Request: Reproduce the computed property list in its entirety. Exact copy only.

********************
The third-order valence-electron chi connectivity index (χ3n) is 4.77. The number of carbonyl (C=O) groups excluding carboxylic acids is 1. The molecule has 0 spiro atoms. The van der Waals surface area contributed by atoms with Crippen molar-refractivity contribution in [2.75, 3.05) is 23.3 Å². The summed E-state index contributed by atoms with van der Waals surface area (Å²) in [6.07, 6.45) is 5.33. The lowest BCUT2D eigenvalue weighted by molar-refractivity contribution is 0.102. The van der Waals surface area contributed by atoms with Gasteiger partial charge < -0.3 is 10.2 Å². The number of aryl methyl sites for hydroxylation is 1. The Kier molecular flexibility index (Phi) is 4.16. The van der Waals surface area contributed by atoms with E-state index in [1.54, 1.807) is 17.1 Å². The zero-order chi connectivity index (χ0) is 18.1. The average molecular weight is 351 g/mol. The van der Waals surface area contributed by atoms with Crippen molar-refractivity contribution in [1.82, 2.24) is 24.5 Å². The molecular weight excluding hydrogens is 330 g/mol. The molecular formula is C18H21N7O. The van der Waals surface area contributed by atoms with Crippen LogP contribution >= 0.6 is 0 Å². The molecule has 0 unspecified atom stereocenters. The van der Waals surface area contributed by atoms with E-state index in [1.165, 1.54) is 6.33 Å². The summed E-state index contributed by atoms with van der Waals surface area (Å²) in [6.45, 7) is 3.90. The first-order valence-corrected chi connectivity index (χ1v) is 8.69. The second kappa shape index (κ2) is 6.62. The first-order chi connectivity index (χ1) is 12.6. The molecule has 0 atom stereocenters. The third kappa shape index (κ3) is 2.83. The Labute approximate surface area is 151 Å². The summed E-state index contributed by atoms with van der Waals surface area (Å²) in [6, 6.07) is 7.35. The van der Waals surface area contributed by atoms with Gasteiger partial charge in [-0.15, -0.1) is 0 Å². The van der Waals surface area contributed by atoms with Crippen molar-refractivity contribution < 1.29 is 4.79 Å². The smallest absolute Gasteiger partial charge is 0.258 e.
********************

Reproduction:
The third-order valence-electron chi connectivity index (χ3n) is 4.77. The number of carbonyl (C=O) groups excluding carboxylic acids is 1. The molecule has 0 spiro atoms. The van der Waals surface area contributed by atoms with Crippen molar-refractivity contribution in [2.75, 3.05) is 23.3 Å². The summed E-state index contributed by atoms with van der Waals surface area (Å²) in [6.07, 6.45) is 5.33. The lowest BCUT2D eigenvalue weighted by molar-refractivity contribution is 0.102. The van der Waals surface area contributed by atoms with Gasteiger partial charge < -0.3 is 10.2 Å². The number of aryl methyl sites for hydroxylation is 1. The Kier molecular flexibility index (Phi) is 4.16. The van der Waals surface area contributed by atoms with E-state index in [1.54, 1.807) is 17.1 Å². The zero-order chi connectivity index (χ0) is 18.1. The average molecular weight is 351 g/mol. The van der Waals surface area contributed by atoms with Crippen molar-refractivity contribution in [1.82, 2.24) is 24.5 Å². The molecular weight excluding hydrogens is 330 g/mol. The molecular formula is C18H21N7O. The van der Waals surface area contributed by atoms with Crippen LogP contribution >= 0.6 is 0 Å². The molecule has 0 unspecified atom stereocenters. The van der Waals surface area contributed by atoms with E-state index in [1.165, 1.54) is 6.33 Å². The summed E-state index contributed by atoms with van der Waals surface area (Å²) in [6.45, 7) is 3.90. The first-order valence-corrected chi connectivity index (χ1v) is 8.69. The second kappa shape index (κ2) is 6.62. The first-order chi connectivity index (χ1) is 12.6. The molecule has 0 atom stereocenters. The third kappa shape index (κ3) is 2.83. The Labute approximate surface area is 151 Å². The summed E-state index contributed by atoms with van der Waals surface area (Å²) in [6, 6.07) is 7.35. The van der Waals surface area contributed by atoms with Gasteiger partial charge in [-0.15, -0.1) is 0 Å². The van der Waals surface area contributed by atoms with Crippen molar-refractivity contribution < 1.29 is 4.79 Å². The smallest absolute Gasteiger partial charge is 0.258 e.